Get These Three Things Right Article originally from February 24th’s 2017 FPC Weekly Newsletter
Get These Three Things Right and Most of Your Practice Challenges Go Away
Imagine having a thriving practice profiting $500k per year on a 4-day work week. Each and every month you are enjoying over 40k to handle your personal needs, taxes and investments. Do you believe that you would feel less stressed about the typical day-to-day challenges?
We all understand that financial stress blows all other challenges out of proportion and clouds our judgement. Once we gain a handle on this, we can view whatever is thrown at us with clarity, evaluate the situation and devise a plan of action to resolve it.
So, how do we get you to a point of high profitability as quickly as possible?
First, you need to develop your confidence. Nothing destroys momentum more than a lack of confidence. It hurts me to see how so many exceptionally educated, well intentioned practitioners lack confidence. Your prospective patients can feel this and it makes them shy away from accepting your recommendations. This lack of confidence can be altered quite quickly by trusting in yourself, quit worrying about what other colleagues might think, turn off the news and focus on improving yourself. For those of you who attended this last quarterly I spoke on “How to Build Confidence By Starting Off Your Day Correctly”. Here is the link to review Starting off your day:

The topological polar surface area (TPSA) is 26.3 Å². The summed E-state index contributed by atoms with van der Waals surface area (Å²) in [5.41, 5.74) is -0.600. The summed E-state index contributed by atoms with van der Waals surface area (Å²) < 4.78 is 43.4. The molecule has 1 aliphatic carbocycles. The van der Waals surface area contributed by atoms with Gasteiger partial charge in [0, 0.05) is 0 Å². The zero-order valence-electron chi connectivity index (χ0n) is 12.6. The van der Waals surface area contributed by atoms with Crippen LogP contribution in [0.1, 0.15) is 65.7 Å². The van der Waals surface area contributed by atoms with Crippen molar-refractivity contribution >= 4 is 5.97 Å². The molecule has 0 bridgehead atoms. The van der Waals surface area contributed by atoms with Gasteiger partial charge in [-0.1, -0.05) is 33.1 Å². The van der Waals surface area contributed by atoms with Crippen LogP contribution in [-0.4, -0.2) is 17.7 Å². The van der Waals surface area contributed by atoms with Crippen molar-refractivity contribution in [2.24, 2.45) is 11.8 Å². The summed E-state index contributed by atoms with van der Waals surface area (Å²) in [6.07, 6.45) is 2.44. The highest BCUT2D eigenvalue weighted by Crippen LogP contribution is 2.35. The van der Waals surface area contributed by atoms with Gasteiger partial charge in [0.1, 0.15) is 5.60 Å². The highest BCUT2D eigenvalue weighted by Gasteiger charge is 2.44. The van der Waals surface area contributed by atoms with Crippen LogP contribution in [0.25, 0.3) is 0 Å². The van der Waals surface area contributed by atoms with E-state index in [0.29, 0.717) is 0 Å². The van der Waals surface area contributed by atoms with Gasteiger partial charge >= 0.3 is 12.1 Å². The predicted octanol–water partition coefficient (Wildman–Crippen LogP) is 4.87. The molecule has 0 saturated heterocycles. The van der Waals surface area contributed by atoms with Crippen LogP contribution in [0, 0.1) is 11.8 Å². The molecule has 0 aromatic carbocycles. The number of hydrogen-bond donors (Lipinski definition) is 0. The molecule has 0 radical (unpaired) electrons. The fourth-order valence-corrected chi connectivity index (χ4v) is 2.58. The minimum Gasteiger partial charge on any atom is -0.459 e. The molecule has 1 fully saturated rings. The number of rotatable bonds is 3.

Second, master your communication skills and presentation for pre-educating your prospects. If you get this right, everything else will go smoothly. Recently, Dr. David Adams wrote me a very special and personal letter regarding how his life changed over the last three years of working with my team and I. “Thank you for never letting off of me and reminding me to get back in the woodshed and practice my chops.” If your unfamiliar with this language, it slang in reference to musicians mastering their instrument. I’ve always used this in reference to your presentation and ROF consult. David never let his ego get in the way and always strived to improve. This is why he is one of our coaches today. Again, if you missed the conference, here is a link to review the dinner talk training. Dinner talk training :
And last, practice your initial consult until you can handle any possible challenge, objection and excuse thrown at you. Review the lessons and role play with your team. You should have these initial consult times scheduled into your weekly calendar. I would imagine that most weeks you have at least one spot that was either not filled or the prospect cancelled. When this happens, do this. Have one of your staff grab a chart, review the history and then role play that person as the prospective patient. I didn’t have to role play often because I had an average of 15 consults every week. This provides a ton of practice and plenty of different case scenarios to learn from. Check out the ROF training that Dr. Southerland taught at the quarterly. ROF training: